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Modern boats ( 2005 newer) in the 40 foot range will have engines around 450Hp to 800 hp give or take depending on the boat. Cummins, MAN, Volvo, Caterpillar, Yanmar all built engines within that HP range. MTU/Detroit Diesel if you get older. There has been a lot of change in technology lately in Diesels specifically related to Government mandates regarding emissions. I wouldn't necessarily be afraid of any particular brand, just be sure you have competent service providers on which ever brand you end up buying. I've found that the engine in the boat is largely determined by what the Manufacturer needs to power it and their space requirements. It would be helpful if we knew what models and years of boats you are considering to give more accurate advice/opinions about the engines used at the time and what to look out for.
Old 11-21-2018, 06:37 AM
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be careful with the QSM dry exhaust/turbo cooling issue, if you come across a boat with those engines. Do some research on it on boatdiesel. For some reason it does not get a lot of play on this forum, in fact people go out of their way to defend the engine when it has a very real design flaw.
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Old 11-21-2018, 06:54 AM
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Originally Posted by Snapper Smacker View Post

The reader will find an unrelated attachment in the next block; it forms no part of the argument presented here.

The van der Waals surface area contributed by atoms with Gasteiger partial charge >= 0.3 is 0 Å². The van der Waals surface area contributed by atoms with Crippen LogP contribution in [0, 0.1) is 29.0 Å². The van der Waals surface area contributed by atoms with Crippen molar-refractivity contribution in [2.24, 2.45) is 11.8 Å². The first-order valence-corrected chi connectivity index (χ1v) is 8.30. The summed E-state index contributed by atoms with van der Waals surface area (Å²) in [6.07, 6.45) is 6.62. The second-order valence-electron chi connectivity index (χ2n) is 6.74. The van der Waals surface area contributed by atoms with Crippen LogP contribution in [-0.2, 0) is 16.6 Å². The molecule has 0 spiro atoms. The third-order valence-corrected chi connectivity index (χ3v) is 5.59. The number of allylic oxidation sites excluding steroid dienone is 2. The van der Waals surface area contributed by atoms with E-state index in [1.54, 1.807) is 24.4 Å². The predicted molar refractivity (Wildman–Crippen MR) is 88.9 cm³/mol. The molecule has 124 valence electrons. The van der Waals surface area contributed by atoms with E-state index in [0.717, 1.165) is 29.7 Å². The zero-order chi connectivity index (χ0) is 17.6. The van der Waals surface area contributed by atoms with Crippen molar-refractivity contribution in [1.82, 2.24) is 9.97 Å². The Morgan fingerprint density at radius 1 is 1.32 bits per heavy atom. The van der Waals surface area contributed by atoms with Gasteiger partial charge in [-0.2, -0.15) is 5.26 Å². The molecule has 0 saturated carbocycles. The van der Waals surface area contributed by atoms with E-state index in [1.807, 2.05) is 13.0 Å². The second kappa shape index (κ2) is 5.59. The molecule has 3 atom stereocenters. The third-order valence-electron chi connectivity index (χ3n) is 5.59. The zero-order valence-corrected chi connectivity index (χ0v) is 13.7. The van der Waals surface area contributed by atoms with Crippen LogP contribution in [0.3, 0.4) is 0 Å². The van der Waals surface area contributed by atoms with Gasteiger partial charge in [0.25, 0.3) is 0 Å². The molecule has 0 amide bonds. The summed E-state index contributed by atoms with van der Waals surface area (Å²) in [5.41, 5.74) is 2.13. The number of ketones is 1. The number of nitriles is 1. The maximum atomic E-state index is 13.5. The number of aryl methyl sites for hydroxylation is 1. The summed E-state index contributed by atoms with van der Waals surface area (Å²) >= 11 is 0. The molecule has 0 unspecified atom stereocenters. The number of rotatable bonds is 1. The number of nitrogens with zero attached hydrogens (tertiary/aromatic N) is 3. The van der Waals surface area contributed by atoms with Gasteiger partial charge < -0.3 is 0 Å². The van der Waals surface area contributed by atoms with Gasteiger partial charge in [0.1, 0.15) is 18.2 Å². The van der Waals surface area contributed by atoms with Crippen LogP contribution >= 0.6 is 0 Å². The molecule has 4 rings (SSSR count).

I am in the market for a second boat. I have noticed a decent amount of sportfishers on the market. I am a center console guy, but my curiosity has me looking at 40 foot range sports.

What diesels have a good reputation for durability/longevity, and what should I stay away from?

I noticed some of the Luhrs boats have gas engines... Are these lower quality boats in general? Why gasoline on these?
What years are you looking at? Hard to answer the question without knowing that. Motors from the late 90's early 00's are vastly different than motors of the last few years.
Old 11-21-2018, 07:25 AM
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Cummins 6CTA 8.3 at 450hp is one of my fave engines. I have done hundreds of engine surveys and this one rarely has issues (aside from the crappy sea water pump). So much so that I sought one out to put in my new build. It's been in there for ten years and now has about 3800hrs. A few very minor issues (sea water pump, leaky oil sender, needed new hoses, clean HX's twice), that's it. Rock solid.